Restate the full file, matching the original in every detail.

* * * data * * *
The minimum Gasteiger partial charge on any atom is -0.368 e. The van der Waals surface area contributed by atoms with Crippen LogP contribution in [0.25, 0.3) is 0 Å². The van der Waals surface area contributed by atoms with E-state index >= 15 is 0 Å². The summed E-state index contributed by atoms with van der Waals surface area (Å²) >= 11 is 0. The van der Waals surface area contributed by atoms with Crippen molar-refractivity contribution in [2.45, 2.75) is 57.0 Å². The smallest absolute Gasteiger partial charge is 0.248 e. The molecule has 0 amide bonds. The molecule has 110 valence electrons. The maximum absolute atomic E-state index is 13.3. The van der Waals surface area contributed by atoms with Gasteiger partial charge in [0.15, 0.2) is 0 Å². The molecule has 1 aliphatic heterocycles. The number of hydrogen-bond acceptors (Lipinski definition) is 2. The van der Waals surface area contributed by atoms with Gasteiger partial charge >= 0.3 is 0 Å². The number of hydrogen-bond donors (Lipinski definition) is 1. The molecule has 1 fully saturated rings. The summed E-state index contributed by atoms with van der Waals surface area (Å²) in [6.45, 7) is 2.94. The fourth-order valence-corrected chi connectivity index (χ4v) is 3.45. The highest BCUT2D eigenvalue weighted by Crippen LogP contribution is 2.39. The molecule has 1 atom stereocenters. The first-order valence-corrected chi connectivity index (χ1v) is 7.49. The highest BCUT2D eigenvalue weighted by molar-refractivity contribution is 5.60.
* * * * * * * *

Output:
The minimum Gasteiger partial charge on any atom is -0.368 e. The van der Waals surface area contributed by atoms with Crippen LogP contribution in [0.25, 0.3) is 0 Å². The van der Waals surface area contributed by atoms with E-state index >= 15 is 0 Å². The summed E-state index contributed by atoms with van der Waals surface area (Å²) >= 11 is 0. The van der Waals surface area contributed by atoms with Crippen molar-refractivity contribution in [2.45, 2.75) is 57.0 Å². The smallest absolute Gasteiger partial charge is 0.248 e. The molecule has 0 amide bonds. The molecule has 110 valence electrons. The maximum absolute atomic E-state index is 13.3. The van der Waals surface area contributed by atoms with Gasteiger partial charge in [0.15, 0.2) is 0 Å². The molecule has 1 aliphatic heterocycles. The number of hydrogen-bond acceptors (Lipinski definition) is 2. The van der Waals surface area contributed by atoms with Gasteiger partial charge >= 0.3 is 0 Å². The number of hydrogen-bond donors (Lipinski definition) is 1. The molecule has 1 fully saturated rings. The summed E-state index contributed by atoms with van der Waals surface area (Å²) in [6.45, 7) is 2.94. The fourth-order valence-corrected chi connectivity index (χ4v) is 3.45. The highest BCUT2D eigenvalue weighted by Crippen LogP contribution is 2.39. The molecule has 1 atom stereocenters. The first-order valence-corrected chi connectivity index (χ1v) is 7.49. The highest BCUT2D eigenvalue weighted by molar-refractivity contribution is 5.60.